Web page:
A Builder’s Online Strategy: Emphasize Your Differences

Emphasize Your Differences - Home Builder Web Strategy

Quick review – the 7 E’s are:

1. EARN Google’s trust
2. ENTICE people to visit your site
3. ENGAGE those “just browsing”
4. EMPHASIZE your differences
5. ENSURE you’re part of the short list
6. ELICIT a response – generate a lead and convert it
7. EMPLOY your happy home owners to earn more trust

So now that a customer is on your site and devouring your relevant and helpful content, what bigger picture message are you sending them? When you follow up later (you’re going to follow… right??!), what key points about you do you want them to remember? Don’t spend time telling them “yes, we do that to.” You want to stand out and you want to be memorable… maybe even remarkable. You’re only going to accomplish this by highlighting your unique and honest differences.

- Focus on no more than 2 or 3 main points so they can be easily remembered and repeated to other influencers in the decision making process.

- Back up each point with 2 or 3 extremely specific examples.

This specificity does two things. The first is that it proves you aren’t lying or over generalizing. The second is that because it’s so specific, your prospects minds automatically will fill in the other gaps in information with the assumption that your company must address those things with a similar level of care.

Below are a few of the pitfalls I see builders fall into in their attempt to emphasize their differences. Unfortunately, they try to hang their hat on one of these four danger areas:

- “Quality” is not a difference that’s believable a lot of the time

As a home builder, you are assumed to have good quality unless proven otherwise… because you’re a home builder. I’m not saying it’s right, I’m just saying that’s the way it is. We often do the same with doctors or dentists and do little background work on them because we assume they got the degree, so they must be good. Especially to uneducated buyers – the level of perceived quality difference will be extremely small unless heavily educated by a sales person they genuinely like and trust.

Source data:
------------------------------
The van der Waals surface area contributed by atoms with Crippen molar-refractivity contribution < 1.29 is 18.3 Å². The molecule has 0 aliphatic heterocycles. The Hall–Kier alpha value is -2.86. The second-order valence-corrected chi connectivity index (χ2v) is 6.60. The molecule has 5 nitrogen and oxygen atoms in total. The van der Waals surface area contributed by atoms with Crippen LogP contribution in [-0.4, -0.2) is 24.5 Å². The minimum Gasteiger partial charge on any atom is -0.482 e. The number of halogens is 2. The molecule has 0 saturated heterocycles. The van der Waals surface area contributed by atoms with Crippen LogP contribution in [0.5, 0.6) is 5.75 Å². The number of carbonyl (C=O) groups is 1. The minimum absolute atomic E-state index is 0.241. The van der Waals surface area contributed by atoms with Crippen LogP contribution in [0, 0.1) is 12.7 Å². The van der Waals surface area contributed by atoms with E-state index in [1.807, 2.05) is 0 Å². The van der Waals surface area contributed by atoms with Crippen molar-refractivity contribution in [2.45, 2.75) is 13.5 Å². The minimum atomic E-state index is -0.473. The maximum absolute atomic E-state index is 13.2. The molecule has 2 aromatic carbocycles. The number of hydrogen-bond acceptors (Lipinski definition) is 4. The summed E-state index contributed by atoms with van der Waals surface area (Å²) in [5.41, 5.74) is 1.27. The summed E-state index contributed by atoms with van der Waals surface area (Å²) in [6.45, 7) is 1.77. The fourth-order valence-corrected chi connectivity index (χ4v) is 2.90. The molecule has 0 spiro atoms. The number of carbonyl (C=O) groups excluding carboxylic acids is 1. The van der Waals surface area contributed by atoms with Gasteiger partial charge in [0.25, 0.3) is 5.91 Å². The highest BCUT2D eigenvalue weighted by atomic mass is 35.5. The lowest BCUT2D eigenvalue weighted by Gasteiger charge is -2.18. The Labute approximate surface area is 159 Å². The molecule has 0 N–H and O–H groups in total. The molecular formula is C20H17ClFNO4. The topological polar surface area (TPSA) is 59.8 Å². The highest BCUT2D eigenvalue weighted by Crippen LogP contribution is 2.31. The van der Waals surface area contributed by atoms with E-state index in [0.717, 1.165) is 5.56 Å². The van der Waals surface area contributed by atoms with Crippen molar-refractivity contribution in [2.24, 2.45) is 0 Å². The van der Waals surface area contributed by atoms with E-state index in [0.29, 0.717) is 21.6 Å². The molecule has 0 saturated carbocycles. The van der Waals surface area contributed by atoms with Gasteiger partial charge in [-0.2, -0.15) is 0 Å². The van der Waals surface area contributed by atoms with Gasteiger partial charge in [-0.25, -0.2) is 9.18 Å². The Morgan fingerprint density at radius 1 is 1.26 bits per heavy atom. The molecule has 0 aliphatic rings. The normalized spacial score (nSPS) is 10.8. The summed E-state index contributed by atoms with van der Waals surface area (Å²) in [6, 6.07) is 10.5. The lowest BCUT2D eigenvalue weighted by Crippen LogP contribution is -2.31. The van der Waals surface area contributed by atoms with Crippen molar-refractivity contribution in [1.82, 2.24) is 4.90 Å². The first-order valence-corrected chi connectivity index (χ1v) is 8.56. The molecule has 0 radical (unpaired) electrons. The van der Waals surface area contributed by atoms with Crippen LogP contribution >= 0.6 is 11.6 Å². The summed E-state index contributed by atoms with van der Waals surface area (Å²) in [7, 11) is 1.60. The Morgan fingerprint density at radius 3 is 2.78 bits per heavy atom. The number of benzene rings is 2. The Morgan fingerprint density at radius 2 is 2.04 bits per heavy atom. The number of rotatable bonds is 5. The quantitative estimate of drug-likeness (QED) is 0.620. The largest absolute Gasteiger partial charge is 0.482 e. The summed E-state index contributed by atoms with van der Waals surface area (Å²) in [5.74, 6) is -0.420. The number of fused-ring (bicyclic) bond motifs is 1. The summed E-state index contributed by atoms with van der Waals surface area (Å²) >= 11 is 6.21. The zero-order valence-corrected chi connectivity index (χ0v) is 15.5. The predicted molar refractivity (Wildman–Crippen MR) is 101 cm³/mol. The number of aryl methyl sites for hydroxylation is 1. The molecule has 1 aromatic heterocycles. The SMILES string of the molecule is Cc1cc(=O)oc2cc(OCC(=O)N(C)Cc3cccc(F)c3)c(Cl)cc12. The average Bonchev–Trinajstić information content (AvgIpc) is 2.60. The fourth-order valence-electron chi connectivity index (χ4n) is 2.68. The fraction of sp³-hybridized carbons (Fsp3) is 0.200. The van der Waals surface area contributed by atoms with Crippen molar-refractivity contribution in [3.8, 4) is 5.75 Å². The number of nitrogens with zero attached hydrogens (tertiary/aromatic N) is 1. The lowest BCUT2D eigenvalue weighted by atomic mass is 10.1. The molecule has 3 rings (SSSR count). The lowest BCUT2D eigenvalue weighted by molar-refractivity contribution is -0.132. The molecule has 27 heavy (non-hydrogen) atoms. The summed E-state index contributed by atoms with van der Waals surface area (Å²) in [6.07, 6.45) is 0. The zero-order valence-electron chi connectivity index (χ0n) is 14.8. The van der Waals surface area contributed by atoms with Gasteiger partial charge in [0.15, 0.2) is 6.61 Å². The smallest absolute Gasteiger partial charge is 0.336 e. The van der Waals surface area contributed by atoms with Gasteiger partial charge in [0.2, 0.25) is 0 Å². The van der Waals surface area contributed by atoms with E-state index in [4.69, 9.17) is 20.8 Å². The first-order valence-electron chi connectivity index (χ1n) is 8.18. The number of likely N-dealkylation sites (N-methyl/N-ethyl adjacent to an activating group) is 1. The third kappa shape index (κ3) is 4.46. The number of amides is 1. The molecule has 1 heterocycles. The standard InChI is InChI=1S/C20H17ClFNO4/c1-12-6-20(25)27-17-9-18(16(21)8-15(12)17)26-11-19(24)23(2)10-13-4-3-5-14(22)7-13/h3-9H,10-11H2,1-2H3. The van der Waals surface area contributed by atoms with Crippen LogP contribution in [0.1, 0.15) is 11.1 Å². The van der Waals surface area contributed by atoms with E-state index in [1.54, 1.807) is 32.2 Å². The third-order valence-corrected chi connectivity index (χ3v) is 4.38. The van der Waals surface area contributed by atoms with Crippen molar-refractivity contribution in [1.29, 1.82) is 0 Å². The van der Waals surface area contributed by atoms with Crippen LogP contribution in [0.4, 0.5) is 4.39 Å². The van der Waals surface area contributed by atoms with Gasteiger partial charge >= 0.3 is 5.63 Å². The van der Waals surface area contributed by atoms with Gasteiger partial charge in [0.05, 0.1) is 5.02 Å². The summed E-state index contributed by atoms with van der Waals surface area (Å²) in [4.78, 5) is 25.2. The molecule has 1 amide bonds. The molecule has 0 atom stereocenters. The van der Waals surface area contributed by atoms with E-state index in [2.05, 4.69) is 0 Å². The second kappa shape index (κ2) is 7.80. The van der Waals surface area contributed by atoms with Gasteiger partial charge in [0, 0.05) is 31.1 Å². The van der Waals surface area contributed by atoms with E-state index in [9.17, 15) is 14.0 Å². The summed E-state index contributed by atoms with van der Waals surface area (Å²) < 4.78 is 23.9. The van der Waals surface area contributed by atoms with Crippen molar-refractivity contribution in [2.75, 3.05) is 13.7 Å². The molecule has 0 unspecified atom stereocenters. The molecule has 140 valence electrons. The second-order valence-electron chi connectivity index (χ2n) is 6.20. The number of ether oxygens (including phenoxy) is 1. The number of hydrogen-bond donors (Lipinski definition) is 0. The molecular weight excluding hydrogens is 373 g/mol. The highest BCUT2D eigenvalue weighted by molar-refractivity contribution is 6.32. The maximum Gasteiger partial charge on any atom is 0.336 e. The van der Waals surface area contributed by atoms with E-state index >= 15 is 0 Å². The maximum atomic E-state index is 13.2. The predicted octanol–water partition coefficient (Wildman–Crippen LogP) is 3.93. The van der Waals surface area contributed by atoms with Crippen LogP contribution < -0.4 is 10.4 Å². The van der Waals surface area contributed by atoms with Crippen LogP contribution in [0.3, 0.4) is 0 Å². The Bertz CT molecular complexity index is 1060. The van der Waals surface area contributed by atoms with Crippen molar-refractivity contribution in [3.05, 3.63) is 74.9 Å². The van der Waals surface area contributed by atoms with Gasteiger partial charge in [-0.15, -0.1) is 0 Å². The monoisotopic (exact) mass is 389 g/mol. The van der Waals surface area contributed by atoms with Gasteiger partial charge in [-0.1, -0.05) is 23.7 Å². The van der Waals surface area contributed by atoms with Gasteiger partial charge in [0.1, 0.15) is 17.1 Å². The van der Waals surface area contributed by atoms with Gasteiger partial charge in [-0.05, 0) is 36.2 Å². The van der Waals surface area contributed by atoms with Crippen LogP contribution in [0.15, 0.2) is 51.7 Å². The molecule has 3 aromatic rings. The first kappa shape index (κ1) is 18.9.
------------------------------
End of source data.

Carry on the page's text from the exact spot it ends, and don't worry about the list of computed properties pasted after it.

- “Green” is not a difference that more than 14% of the population cares about.

I’ve done two separate surveys of over 800 consumers in my local area over the last two years. Only 10-14% say that a home being “green” would be a key part of their decision to purchase. Nearly two thirds said energy savings above and beyond other homes would be. A far distant second was indoor air quality. The generic term “green” doesn’t tell them “what’s in it for me.”

- “Service” is something often promised and usually ignored in all forms of business.

Today’s consumer is jaded. Everyone tells them how much they care and will be there for them, and then they are disappointed time and time again. So even if this is a true point of differentiation – don’t say it yourself. You must use third party testimonials or awards to back it up.

- “Affordability” is a difference, but one that raises questions as well – be careful with this one.

There are a lot of home builders out there – especially today – that have their prices set too low. Yep, I said it… too low. You don’t need to be $40,000 – $100,000 less than the competition on your base house. That just raises the question of how much you’ve cut out (it’s the fastest way to make an uneducated buyer doubt your quality… see above!). Small differences in price really matter. When my wife and I bought our first semi-custom home we ended up choosing the lot based on a $500 price difference on a $275,000 purchase. Not too rational, but then again your buyers aren’t rational either.